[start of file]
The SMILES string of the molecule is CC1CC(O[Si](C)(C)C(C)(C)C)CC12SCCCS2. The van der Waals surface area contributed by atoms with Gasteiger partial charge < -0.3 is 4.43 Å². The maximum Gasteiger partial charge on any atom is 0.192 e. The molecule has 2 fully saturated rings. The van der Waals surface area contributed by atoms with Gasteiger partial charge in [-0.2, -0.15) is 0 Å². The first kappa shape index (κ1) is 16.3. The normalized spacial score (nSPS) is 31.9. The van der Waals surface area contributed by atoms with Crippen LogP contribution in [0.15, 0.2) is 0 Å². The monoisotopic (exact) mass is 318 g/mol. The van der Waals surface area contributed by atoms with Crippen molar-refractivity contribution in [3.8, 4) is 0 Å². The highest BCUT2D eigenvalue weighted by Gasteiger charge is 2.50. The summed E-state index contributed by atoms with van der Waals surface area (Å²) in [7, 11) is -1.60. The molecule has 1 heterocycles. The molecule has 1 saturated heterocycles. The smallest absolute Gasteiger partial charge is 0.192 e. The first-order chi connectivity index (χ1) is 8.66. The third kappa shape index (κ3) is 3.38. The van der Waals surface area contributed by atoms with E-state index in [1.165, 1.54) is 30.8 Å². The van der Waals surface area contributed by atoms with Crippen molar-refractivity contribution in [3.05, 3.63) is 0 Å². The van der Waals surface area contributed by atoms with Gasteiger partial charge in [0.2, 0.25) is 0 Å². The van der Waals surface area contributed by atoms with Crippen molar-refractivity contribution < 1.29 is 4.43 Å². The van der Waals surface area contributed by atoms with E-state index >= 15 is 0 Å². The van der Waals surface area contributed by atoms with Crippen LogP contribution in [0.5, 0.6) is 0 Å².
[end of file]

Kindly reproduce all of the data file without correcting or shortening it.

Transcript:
The SMILES string of the molecule is CC1CC(O[Si](C)(C)C(C)(C)C)CC12SCCCS2. The van der Waals surface area contributed by atoms with Gasteiger partial charge < -0.3 is 4.43 Å². The maximum Gasteiger partial charge on any atom is 0.192 e. The molecule has 2 fully saturated rings. The van der Waals surface area contributed by atoms with Gasteiger partial charge in [-0.2, -0.15) is 0 Å². The first kappa shape index (κ1) is 16.3. The normalized spacial score (nSPS) is 31.9. The van der Waals surface area contributed by atoms with Crippen LogP contribution in [0.15, 0.2) is 0 Å². The monoisotopic (exact) mass is 318 g/mol. The van der Waals surface area contributed by atoms with Crippen molar-refractivity contribution in [3.8, 4) is 0 Å². The highest BCUT2D eigenvalue weighted by Gasteiger charge is 2.50. The summed E-state index contributed by atoms with van der Waals surface area (Å²) in [7, 11) is -1.60. The molecule has 1 heterocycles. The molecule has 1 saturated heterocycles. The smallest absolute Gasteiger partial charge is 0.192 e. The first-order chi connectivity index (χ1) is 8.66. The third kappa shape index (κ3) is 3.38. The van der Waals surface area contributed by atoms with E-state index in [1.165, 1.54) is 30.8 Å². The van der Waals surface area contributed by atoms with Crippen molar-refractivity contribution in [3.05, 3.63) is 0 Å². The van der Waals surface area contributed by atoms with Gasteiger partial charge in [0.2, 0.25) is 0 Å². The van der Waals surface area contributed by atoms with Crippen molar-refractivity contribution < 1.29 is 4.43 Å². The van der Waals surface area contributed by atoms with E-state index >= 15 is 0 Å². The van der Waals surface area contributed by atoms with Crippen LogP contribution in [0.5, 0.6) is 0 Å².